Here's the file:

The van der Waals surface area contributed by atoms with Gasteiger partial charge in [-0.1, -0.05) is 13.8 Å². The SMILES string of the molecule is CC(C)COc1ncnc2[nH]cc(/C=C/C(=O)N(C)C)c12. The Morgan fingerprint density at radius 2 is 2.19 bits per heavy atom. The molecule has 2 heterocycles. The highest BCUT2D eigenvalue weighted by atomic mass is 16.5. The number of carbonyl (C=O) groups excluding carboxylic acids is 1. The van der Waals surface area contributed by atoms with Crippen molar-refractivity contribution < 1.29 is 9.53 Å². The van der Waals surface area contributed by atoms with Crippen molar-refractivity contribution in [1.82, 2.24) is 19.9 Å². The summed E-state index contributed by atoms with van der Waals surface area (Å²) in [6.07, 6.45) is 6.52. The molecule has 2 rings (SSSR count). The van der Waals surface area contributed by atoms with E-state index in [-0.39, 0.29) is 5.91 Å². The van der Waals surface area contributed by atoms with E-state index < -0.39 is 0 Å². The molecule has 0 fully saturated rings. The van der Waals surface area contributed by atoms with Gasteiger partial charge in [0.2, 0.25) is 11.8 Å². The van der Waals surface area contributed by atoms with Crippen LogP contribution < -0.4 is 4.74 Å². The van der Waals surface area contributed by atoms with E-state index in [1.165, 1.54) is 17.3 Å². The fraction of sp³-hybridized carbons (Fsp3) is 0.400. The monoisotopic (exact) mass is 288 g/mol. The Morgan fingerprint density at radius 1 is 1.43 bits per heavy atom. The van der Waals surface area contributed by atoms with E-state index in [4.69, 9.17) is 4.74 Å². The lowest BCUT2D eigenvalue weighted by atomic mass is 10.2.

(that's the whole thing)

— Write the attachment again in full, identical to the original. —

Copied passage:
The van der Waals surface area contributed by atoms with Gasteiger partial charge in [-0.1, -0.05) is 13.8 Å². The SMILES string of the molecule is CC(C)COc1ncnc2[nH]cc(/C=C/C(=O)N(C)C)c12. The Morgan fingerprint density at radius 2 is 2.19 bits per heavy atom. The molecule has 2 heterocycles. The highest BCUT2D eigenvalue weighted by atomic mass is 16.5. The number of carbonyl (C=O) groups excluding carboxylic acids is 1. The van der Waals surface area contributed by atoms with Crippen molar-refractivity contribution < 1.29 is 9.53 Å². The van der Waals surface area contributed by atoms with Crippen molar-refractivity contribution in [1.82, 2.24) is 19.9 Å². The summed E-state index contributed by atoms with van der Waals surface area (Å²) in [6.07, 6.45) is 6.52. The molecule has 2 rings (SSSR count). The van der Waals surface area contributed by atoms with E-state index in [-0.39, 0.29) is 5.91 Å². The van der Waals surface area contributed by atoms with E-state index < -0.39 is 0 Å². The molecule has 0 fully saturated rings. The van der Waals surface area contributed by atoms with Gasteiger partial charge in [0.2, 0.25) is 11.8 Å². The van der Waals surface area contributed by atoms with Crippen LogP contribution < -0.4 is 4.74 Å². The van der Waals surface area contributed by atoms with E-state index in [1.165, 1.54) is 17.3 Å². The fraction of sp³-hybridized carbons (Fsp3) is 0.400. The monoisotopic (exact) mass is 288 g/mol. The Morgan fingerprint density at radius 1 is 1.43 bits per heavy atom. The van der Waals surface area contributed by atoms with E-state index in [4.69, 9.17) is 4.74 Å². The lowest BCUT2D eigenvalue weighted by atomic mass is 10.2.